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No. 323 [from The Spectator]
by [?]

From Three to Four. Dinner cold before I sat down.

From Four to Eleven. Saw Company. Mr. Froths Opinion of Milton. His Account of the Mohocks. His Fancy for a Pin-cushion. Picture in the Lid of his Snuff-box. Old Lady Faddle promises me her Woman to cut my Hair. Lost five Guineas at Crimp.

Twelve a-Clock at Night. Went to Bed.

FRIDAY. Eight in the Morning. Abed. Read over all Mr. Froths Letters. Cupid and Veny.

Ten a-Clock. Stay’d within all day, not at home.

From Ten to Twelve. In Conference with my Mantua-Maker. Sorted a Suit of Ribbands. Broke my Blue China Cup.

From Twelve to One. Shut my self up in my Chamber, practised Lady Betty Modely’s Skuttle.

One in the Afternoon. Called for my flowered Handkerchief. Worked half a Violet-Leaf in it. Eyes aked and Head out of Order. Threw by my Work, and read over the remaining Part of Aurenzebe.

From Three to Four. Dined.

From Four to Twelve. Changed my Mind, dressed, went abroad, and play’d at Crimp till Midnight. Found Mrs. Spitely at home. Conversation: Mrs. Brilliants Necklace false Stones. Old Lady Loveday going to be married to a young Fellow that is not worth a Groat. Miss Prue gone into the Country. Tom Townley has red Hair. Mem. Mrs. Spitely whispered in my Ear that she had something to tell me about Mr. Froth, I am sure it is not true.

Between Twelve and One. Dreamed that Mr. Froth lay at my Feet, and called me Indamora. [3]

SATURDAY. Rose at Eight a-Clock in the Morning. Sate down to my Toilet.

From Eight to Nine. Shifted a Patch for Half an Hour before I could determine it. Fixed it above my left Eye-brow.

From Nine to Twelve. Drank my Tea, and dressed.

From Twelve to Two. At Chappel. A great deal of good Company. Mem. The third Air in the new Opera. Lady Blithe dressed frightfully.

From Three to Four. Dined. Miss Kitty called upon me to go to the Opera before I was risen from Table.

From Dinner to Six. Drank Tea. Turned off a Footman for being rude to Veny.

Six a-Clock. Went to the Opera. I did not see Mr. Froth till the beginning of the second Act. Mr. Froth talked to a Gentleman in a black Wig. Bowed to a Lady in the front Box. Mr. Froth and his Friend clapp’d Nicolini in the third Act. Mr. Froth cried out Ancora. Mr. Froth led me to my Chair. I think he squeezed my Hand.

Eleven at Night. Went to Bed. Melancholy Dreams. Methought Nicolini said he was Mr. Froth.

SUNDAY. Indisposed.

MONDAY. Eight a-Clock. Waked by Miss Kitty. Aurenzebe lay upon the Chair by me. Kitty repeated without Book the Eight best Lines in the Play. Went in our Mobbs to the dumb Man [4], according to Appointment. Told me that my Lovers Name began with a G. Mem. The Conjurer was within a Letter of Mr. Froths Name, etc.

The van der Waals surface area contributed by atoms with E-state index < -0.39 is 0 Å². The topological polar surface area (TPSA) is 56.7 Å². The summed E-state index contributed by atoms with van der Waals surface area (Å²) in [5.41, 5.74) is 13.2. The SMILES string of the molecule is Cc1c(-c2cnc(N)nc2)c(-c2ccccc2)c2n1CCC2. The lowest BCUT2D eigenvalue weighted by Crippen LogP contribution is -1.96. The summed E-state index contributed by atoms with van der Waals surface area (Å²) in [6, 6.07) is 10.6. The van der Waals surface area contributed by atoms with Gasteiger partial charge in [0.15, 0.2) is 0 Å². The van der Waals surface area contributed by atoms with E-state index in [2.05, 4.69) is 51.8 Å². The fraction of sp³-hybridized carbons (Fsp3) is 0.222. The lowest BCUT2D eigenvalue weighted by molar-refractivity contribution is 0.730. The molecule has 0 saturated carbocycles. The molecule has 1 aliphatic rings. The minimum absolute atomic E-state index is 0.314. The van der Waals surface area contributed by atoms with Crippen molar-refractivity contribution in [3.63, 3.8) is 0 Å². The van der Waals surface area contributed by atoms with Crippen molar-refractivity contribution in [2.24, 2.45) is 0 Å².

Upon looking back into this my Journal, I find that I am at a loss to know whether I pass my Time well or ill; and indeed never thought of considering how I did it before I perused your Speculation upon that Subject. I scarce find a single Action in these five Days that I can thoroughly approve of, except the working upon the Violet-Leaf, which I am resolved to finish the first Day I am at leisure. As for Mr. Froth and Veny I did not think they took up so much of my Time and Thoughts, as I find they do upon my Journal. The latter of them I will turn off, if you insist upon it; and if Mr. Froth does not bring Matters to a Conclusion very suddenly, I will not let my Life run away in a Dream.
Your humble Servant,

To resume one of the Morals of my first Paper, and to confirm Clarinda in her good Inclinations, I would have her consider what a pretty Figure she would make among Posterity, were the History of her whole Life published like these five Days of it. I shall conclude my Paper with an Epitaph written by an uncertain Author [5] on Sir Philip Sidney’s Sister, a Lady who seems to have been of a Temper very much different from that of Clarinda. The last Thought of it is so very noble, that I dare say my Reader will pardon me the Quotation.

On the Countess Dowager of Pembroke.
Underneath this Marble Hearse
Lies the Subject of all Verse,
Sidney’s Sister, Pembroke’s Mother:
Death, ere thou hast kill’d another,
Fair, and learn’d, and good as she,
Time shall throw a Dart at thee.

[Footnote 1: A quotation from memory of Virgil’s Et juvenis quondam nunc foemina. AEn. vi. 448.]

[Footnote 2: Dryden’s.]

[Footnote 3: The heroine of Aurengzebe.]

[Footnote 4: Duncan Campbell, said to be deaf and dumb, and to tell fortunes by second sight. In 1732 there appeared Secret Memoirs of the late Mr. D. Campbell…. written by himself… with an Appendix by way of vindicating Mr. C. against the groundless aspersion cast upon him, that he but pretended to be deaf and dumb.]

[Footnote 5: Ben Jonson.]